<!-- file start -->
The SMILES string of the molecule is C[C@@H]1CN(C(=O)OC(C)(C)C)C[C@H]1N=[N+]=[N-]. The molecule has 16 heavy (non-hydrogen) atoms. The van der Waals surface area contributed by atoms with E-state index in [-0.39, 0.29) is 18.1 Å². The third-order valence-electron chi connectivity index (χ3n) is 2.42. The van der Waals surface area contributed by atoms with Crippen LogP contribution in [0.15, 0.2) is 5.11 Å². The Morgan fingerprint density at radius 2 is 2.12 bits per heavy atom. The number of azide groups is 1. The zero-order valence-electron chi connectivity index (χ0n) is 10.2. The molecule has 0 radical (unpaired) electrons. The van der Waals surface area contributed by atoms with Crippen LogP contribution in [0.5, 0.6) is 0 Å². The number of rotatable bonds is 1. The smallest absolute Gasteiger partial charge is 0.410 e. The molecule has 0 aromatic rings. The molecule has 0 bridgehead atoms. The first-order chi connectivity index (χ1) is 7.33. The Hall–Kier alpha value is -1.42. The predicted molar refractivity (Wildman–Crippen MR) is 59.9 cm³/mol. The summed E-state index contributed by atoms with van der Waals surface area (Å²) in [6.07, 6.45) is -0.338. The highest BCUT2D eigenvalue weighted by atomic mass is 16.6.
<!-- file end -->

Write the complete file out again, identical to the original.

The SMILES string of the molecule is C[C@@H]1CN(C(=O)OC(C)(C)C)C[C@H]1N=[N+]=[N-]. The molecule has 16 heavy (non-hydrogen) atoms. The van der Waals surface area contributed by atoms with E-state index in [-0.39, 0.29) is 18.1 Å². The third-order valence-electron chi connectivity index (χ3n) is 2.42. The van der Waals surface area contributed by atoms with Crippen LogP contribution in [0.15, 0.2) is 5.11 Å². The Morgan fingerprint density at radius 2 is 2.12 bits per heavy atom. The number of azide groups is 1. The zero-order valence-electron chi connectivity index (χ0n) is 10.2. The molecule has 0 radical (unpaired) electrons. The van der Waals surface area contributed by atoms with Crippen LogP contribution in [0.5, 0.6) is 0 Å². The number of rotatable bonds is 1. The smallest absolute Gasteiger partial charge is 0.410 e. The molecule has 0 aromatic rings. The molecule has 0 bridgehead atoms. The first-order chi connectivity index (χ1) is 7.33. The Hall–Kier alpha value is -1.42. The predicted molar refractivity (Wildman–Crippen MR) is 59.9 cm³/mol. The summed E-state index contributed by atoms with van der Waals surface area (Å²) in [6.07, 6.45) is -0.338. The highest BCUT2D eigenvalue weighted by atomic mass is 16.6.